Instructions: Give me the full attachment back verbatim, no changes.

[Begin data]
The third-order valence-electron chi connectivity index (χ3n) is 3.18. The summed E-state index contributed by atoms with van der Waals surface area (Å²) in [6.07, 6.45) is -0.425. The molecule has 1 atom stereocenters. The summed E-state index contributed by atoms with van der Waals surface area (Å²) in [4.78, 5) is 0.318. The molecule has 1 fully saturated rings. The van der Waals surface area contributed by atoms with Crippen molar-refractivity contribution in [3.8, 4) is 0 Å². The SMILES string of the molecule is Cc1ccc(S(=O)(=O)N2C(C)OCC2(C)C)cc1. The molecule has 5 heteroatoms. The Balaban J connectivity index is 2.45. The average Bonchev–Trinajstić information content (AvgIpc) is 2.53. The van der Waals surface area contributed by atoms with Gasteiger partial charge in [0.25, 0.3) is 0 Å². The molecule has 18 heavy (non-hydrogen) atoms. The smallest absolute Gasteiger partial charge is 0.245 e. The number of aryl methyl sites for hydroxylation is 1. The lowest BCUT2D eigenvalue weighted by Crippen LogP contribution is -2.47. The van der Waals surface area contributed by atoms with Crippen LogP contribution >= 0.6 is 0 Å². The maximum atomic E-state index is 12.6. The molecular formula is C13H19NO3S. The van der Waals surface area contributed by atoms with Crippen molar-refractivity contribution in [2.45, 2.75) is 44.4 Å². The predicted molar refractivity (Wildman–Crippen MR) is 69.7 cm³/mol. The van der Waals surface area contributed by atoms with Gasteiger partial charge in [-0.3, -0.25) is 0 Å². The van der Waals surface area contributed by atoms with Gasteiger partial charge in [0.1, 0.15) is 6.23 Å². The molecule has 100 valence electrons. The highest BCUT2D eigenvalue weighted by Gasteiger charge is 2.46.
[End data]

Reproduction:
The third-order valence-electron chi connectivity index (χ3n) is 3.18. The summed E-state index contributed by atoms with van der Waals surface area (Å²) in [6.07, 6.45) is -0.425. The molecule has 1 atom stereocenters. The summed E-state index contributed by atoms with van der Waals surface area (Å²) in [4.78, 5) is 0.318. The molecule has 1 fully saturated rings. The van der Waals surface area contributed by atoms with Crippen molar-refractivity contribution in [3.8, 4) is 0 Å². The SMILES string of the molecule is Cc1ccc(S(=O)(=O)N2C(C)OCC2(C)C)cc1. The molecule has 5 heteroatoms. The Balaban J connectivity index is 2.45. The average Bonchev–Trinajstić information content (AvgIpc) is 2.53. The van der Waals surface area contributed by atoms with Gasteiger partial charge in [0.25, 0.3) is 0 Å². The molecule has 18 heavy (non-hydrogen) atoms. The smallest absolute Gasteiger partial charge is 0.245 e. The number of aryl methyl sites for hydroxylation is 1. The lowest BCUT2D eigenvalue weighted by Crippen LogP contribution is -2.47. The van der Waals surface area contributed by atoms with Crippen LogP contribution >= 0.6 is 0 Å². The maximum atomic E-state index is 12.6. The molecular formula is C13H19NO3S. The van der Waals surface area contributed by atoms with Crippen molar-refractivity contribution in [2.45, 2.75) is 44.4 Å². The predicted molar refractivity (Wildman–Crippen MR) is 69.7 cm³/mol. The van der Waals surface area contributed by atoms with Gasteiger partial charge in [-0.3, -0.25) is 0 Å². The van der Waals surface area contributed by atoms with Gasteiger partial charge in [0.1, 0.15) is 6.23 Å². The molecule has 100 valence electrons. The highest BCUT2D eigenvalue weighted by Gasteiger charge is 2.46.